Is this the climate in which our prime minister, now a repeated advocate of Palestinian statehood, should agree to extend the settlement freeze he reluctantly introduced last November? Would this discredit him politically, and represent a counterproductive concession to that declaredly intransigent, noncompromising Abbas? Or would it demonstrate, again, the positive intent Netanyahu showed 10 months ago, and thus, perhaps, this time, improve the climate in talks we hope fervently will produce a sustainable peace?
The way forward, in a climate of mutual goodwill, would lie in the middle ground between these two questions: Is it not an Israeli interest in any case to extend the freeze in areas where we do not envisage expanding sovereignty? And why would Abbas have a problem with Israel building in areas he knows it will retain?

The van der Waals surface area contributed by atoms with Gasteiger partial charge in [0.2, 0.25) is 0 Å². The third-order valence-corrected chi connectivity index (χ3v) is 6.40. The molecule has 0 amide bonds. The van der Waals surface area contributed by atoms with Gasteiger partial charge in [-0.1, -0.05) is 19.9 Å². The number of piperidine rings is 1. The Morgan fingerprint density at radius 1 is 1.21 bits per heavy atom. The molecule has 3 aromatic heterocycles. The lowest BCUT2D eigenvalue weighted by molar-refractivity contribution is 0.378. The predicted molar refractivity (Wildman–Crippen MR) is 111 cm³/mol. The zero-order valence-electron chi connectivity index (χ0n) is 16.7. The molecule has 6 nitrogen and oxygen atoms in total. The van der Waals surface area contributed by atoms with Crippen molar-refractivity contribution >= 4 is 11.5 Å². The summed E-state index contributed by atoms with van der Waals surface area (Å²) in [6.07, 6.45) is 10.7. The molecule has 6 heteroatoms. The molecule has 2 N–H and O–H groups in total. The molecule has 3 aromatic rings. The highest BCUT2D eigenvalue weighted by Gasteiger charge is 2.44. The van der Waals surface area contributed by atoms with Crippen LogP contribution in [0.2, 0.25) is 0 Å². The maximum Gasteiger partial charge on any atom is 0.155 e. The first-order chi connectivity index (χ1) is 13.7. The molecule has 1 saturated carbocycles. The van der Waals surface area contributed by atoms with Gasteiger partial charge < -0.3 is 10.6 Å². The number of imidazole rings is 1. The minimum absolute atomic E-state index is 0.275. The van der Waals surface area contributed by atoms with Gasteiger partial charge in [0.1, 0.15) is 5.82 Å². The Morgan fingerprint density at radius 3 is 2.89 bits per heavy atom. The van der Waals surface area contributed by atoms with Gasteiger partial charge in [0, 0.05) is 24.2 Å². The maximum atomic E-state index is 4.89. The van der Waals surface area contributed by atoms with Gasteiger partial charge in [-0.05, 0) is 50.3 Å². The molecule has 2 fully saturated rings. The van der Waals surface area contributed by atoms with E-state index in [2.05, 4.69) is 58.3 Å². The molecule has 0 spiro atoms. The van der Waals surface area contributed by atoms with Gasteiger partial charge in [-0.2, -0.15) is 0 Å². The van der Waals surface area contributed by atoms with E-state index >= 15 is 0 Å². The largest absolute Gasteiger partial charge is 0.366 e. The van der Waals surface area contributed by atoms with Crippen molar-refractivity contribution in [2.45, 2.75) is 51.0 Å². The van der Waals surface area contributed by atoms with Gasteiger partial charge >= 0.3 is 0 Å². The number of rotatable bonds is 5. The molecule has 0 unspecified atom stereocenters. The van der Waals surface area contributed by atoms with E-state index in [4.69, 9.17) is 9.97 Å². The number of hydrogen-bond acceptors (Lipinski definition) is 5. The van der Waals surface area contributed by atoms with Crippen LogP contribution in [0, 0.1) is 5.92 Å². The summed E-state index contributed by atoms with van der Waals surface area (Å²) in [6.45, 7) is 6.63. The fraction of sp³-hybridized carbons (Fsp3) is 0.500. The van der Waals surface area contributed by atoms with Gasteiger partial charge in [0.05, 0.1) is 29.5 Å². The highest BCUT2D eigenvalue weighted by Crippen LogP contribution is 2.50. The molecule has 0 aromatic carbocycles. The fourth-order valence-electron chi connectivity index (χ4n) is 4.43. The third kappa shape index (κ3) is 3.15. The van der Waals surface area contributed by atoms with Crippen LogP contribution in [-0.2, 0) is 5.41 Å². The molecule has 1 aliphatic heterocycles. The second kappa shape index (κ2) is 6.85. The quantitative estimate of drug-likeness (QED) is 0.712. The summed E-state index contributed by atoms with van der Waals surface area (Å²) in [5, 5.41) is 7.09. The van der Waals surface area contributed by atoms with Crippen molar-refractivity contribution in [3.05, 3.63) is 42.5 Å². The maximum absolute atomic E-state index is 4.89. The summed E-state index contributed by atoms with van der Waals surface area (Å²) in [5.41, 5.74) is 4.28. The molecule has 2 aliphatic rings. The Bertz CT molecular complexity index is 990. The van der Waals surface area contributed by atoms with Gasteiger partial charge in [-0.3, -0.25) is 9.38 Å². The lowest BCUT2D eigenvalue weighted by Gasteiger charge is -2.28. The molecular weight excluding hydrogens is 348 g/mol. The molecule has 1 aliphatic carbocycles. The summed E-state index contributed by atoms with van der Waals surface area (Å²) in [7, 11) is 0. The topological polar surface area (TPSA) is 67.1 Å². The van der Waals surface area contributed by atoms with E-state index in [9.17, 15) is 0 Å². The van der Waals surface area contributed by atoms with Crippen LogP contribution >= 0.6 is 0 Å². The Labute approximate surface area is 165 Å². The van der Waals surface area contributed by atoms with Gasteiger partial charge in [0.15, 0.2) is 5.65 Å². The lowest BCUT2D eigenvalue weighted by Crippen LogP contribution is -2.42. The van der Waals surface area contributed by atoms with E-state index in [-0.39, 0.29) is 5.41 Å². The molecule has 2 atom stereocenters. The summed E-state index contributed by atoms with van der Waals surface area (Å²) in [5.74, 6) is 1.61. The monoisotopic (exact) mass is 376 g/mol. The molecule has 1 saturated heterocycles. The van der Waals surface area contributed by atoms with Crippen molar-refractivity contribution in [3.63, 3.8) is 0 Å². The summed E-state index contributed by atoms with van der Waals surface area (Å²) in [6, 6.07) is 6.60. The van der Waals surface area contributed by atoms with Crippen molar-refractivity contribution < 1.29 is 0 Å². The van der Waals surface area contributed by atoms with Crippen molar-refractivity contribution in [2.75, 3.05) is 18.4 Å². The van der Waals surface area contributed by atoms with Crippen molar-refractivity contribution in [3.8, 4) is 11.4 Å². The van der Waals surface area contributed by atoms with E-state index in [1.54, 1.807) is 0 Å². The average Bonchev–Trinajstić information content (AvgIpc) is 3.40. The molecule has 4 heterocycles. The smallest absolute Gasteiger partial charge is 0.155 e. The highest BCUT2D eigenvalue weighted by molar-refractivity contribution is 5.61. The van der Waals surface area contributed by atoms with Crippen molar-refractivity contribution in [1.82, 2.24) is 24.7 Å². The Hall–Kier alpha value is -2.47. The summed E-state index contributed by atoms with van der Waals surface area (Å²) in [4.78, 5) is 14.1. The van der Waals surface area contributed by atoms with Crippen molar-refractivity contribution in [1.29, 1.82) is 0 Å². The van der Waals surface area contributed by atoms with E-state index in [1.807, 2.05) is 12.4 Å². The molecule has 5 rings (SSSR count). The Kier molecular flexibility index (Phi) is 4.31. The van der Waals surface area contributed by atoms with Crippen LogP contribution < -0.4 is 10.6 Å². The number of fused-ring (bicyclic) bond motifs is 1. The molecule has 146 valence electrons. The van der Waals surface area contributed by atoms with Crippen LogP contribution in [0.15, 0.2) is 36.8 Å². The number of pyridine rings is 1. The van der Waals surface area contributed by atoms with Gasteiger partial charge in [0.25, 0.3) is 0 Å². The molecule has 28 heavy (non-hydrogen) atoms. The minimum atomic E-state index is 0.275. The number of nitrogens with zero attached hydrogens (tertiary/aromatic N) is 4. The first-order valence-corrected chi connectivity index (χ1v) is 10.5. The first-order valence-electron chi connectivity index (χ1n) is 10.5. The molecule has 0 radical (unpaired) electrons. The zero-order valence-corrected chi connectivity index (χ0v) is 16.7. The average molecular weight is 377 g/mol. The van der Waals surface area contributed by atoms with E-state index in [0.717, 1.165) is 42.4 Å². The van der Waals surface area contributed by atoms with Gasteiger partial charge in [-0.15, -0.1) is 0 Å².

WE HAVE wrenching decisions to make, under a prime minister who sounds more conciliatory week by week and is better positioned politically than any of his recent would-be peacemaking predecessors to bring the overwhelming majority of his people along with him. Abbas, it would seem, has a longer road to travel. We urge him, simply, to take it.
By eerie coincidence, this latest negotiating effort is gathering pace exactly 10 years after the outbreak of the terror war marked the end of the last one.
Our unbearable second intifada losses constitute terrible evidence of the potential costs of new missteps. We know it could be worse still, next time. But those losses also underline the extraordinary potential benefits if, this time, the Palestinians truly want to find a way forward with us.
Nobody needs to remind Israelis about any of this – not about the costs, not about the benefits. And nobody should have the gall to tell us we don’t care about peace. Our lives are at stake.